With the upcoming release of the .NET Framework 3.5 and Visual Studio 2008, Microsoft will reveal the source code...
for the .NET Framework Libraries. Licensing terms, however, do not allow changes or redistribution of the .NET Framework source code.
That source code will be scrubbed of some comments and will be released under yet another of Microsoft's several software licenses, this being the Microsoft Reference License, or MS-RL.
Microsoft's Scott Guthrie said in a blog entry entitled Releasing the source code for the .NET Framework libraries that making the source code available will aid in debugging and provide developers added insight into how .NET Framework libraries are implemented.
The ability to set the debugger to dynamically download the .NET Framework debugger symbols (and corresponding source code) from a web server hosted by Microsoft will come with the formal release of Visual Studio 2008, according to Guthrie.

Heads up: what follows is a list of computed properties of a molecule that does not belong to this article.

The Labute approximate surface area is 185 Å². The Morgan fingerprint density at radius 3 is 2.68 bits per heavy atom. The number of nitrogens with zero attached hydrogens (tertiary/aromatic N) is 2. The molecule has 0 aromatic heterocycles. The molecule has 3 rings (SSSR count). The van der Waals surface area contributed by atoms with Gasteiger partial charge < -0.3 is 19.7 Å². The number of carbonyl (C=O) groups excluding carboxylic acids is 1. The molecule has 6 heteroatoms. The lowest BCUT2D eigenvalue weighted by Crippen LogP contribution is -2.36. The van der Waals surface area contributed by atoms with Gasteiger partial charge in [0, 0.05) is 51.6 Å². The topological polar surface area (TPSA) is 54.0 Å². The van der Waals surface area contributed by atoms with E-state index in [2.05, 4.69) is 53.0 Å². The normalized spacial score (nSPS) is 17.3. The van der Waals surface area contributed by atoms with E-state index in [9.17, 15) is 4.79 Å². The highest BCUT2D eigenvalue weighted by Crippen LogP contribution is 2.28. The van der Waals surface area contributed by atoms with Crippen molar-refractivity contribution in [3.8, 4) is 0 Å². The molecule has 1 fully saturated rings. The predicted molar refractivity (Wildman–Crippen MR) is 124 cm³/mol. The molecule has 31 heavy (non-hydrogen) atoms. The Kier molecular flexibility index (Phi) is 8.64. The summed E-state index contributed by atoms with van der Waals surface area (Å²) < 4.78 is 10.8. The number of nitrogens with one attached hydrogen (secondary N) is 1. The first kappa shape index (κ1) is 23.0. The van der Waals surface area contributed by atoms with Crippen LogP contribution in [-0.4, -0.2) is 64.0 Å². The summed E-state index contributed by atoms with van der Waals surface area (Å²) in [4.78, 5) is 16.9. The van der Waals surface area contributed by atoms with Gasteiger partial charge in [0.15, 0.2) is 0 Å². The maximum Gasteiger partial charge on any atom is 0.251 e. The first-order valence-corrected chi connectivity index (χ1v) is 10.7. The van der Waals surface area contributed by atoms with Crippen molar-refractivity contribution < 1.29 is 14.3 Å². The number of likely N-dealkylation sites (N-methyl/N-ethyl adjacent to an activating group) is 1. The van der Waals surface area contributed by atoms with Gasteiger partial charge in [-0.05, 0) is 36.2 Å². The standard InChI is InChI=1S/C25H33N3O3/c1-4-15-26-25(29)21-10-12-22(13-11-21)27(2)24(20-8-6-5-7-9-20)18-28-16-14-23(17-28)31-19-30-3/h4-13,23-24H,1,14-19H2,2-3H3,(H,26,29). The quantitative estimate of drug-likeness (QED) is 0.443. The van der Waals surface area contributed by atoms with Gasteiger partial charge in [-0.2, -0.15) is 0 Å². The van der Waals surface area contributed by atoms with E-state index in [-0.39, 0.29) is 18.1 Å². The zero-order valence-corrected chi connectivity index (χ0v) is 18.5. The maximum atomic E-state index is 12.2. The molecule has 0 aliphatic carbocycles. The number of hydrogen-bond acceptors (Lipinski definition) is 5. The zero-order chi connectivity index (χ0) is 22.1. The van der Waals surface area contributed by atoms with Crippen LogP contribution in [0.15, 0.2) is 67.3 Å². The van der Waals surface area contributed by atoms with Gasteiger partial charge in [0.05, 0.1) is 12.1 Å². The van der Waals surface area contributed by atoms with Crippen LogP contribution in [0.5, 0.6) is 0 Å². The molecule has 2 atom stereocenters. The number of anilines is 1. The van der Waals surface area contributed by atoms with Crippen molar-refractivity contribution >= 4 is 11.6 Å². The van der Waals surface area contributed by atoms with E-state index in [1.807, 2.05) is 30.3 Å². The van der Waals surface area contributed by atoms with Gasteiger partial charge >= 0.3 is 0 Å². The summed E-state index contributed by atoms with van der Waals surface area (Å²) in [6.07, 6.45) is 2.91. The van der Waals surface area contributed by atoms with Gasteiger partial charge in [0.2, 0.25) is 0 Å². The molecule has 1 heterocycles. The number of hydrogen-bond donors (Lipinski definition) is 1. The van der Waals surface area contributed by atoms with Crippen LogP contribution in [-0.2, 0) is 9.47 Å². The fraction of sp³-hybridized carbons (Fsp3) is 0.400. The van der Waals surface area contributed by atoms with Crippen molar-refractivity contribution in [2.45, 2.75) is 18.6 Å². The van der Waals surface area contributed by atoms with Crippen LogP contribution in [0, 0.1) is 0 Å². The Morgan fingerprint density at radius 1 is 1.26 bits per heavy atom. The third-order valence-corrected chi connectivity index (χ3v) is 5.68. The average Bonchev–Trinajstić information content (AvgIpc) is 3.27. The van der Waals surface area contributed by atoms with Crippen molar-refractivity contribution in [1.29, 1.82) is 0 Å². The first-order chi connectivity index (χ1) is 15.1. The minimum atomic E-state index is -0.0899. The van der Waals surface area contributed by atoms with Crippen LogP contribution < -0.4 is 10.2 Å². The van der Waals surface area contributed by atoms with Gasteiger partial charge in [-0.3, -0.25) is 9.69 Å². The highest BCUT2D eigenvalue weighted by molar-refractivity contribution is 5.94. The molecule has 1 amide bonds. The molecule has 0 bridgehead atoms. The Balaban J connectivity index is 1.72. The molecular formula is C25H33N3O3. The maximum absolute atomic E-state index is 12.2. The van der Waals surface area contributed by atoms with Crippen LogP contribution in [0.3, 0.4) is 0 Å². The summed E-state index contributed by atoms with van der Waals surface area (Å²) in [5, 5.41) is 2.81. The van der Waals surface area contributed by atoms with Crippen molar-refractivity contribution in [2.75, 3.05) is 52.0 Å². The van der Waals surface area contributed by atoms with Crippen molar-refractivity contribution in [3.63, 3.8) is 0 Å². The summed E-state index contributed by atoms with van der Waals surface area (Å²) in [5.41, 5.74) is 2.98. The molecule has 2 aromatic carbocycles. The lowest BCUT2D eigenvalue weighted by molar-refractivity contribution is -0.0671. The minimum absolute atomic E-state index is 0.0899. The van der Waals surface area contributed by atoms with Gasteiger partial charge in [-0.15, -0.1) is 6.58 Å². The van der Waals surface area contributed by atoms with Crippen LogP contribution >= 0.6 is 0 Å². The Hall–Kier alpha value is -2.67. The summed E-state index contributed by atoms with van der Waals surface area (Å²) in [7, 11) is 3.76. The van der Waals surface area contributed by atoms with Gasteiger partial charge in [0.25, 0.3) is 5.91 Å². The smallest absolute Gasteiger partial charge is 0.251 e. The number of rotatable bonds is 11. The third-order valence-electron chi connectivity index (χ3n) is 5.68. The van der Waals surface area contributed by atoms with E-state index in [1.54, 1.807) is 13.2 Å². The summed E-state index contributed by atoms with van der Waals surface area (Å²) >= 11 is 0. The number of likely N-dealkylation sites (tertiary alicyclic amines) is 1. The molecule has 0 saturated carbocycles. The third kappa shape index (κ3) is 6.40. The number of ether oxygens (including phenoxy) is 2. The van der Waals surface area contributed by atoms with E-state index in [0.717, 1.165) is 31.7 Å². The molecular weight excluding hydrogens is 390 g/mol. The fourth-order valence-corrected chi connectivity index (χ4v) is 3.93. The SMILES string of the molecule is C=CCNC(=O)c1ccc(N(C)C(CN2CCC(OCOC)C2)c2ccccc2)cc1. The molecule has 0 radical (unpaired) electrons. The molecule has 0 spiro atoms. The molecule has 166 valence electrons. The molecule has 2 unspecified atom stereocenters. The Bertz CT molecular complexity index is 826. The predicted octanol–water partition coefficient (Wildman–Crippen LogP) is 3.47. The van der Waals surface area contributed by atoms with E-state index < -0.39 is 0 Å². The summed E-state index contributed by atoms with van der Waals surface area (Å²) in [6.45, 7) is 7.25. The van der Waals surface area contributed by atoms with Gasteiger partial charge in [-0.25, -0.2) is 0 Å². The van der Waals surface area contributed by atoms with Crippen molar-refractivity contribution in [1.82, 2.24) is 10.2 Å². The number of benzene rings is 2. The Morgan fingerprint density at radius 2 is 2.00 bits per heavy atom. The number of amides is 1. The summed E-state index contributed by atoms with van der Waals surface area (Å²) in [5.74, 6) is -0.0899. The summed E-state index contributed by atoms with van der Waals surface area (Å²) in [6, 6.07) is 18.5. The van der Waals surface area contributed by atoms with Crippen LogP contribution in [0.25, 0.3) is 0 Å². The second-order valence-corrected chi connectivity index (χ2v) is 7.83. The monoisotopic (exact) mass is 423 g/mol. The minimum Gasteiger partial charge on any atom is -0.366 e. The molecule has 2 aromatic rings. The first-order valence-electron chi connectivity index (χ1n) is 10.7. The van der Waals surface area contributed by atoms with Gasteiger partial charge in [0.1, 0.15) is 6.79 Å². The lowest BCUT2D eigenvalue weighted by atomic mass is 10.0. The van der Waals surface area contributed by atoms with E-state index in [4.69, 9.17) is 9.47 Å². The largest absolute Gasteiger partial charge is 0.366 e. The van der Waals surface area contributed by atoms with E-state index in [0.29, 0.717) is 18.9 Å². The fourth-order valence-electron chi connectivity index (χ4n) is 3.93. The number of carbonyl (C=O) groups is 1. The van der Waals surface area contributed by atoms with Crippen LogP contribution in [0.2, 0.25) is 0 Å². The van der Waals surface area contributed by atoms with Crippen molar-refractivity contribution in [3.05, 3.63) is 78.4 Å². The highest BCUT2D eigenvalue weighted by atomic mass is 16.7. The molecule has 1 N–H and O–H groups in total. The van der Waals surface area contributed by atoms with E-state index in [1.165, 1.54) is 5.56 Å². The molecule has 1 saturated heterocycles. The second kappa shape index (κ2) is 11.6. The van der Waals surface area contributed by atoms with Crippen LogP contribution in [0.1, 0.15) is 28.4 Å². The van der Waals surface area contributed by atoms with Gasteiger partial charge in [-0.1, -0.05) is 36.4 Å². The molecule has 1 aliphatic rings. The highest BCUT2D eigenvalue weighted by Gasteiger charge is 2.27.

For its part, Microsoft describes Ms-RL as ''the most restrictive'' of the Microsoft source code licenses. The license prohibits all use of source code other than the viewing of the code for reference purposes. The license is meant to enable the company to release, for review purposes only, "more sensitive intellectual property assets."
What is the order of release? Guthrie says the plan is to start with the following:
- .NET Base Class Libraries (System, System.IO, System.Collections, System.Configuration, System.Threading, System.Net, System.Security, System.Runtime, System.Text, etc.)
- ASP.NET (System.Web)
- WinForms (System.Windows.Forms)
- ADO.NET (System.Data)
- XML (System.Xml)
- WPF (System.Windows)
Microsoft will then, he writes, ''be adding more libraries in the months ahead (including WCF, Workflow, and LINQ).''
More on the .NET Framework Library source code release
Making .NET Framework source Aaailable to developers (Shawn Burke)
Source code for the .NET Framework (Mike Harsh)
Reports of snowballs in hell... (Ted Neward)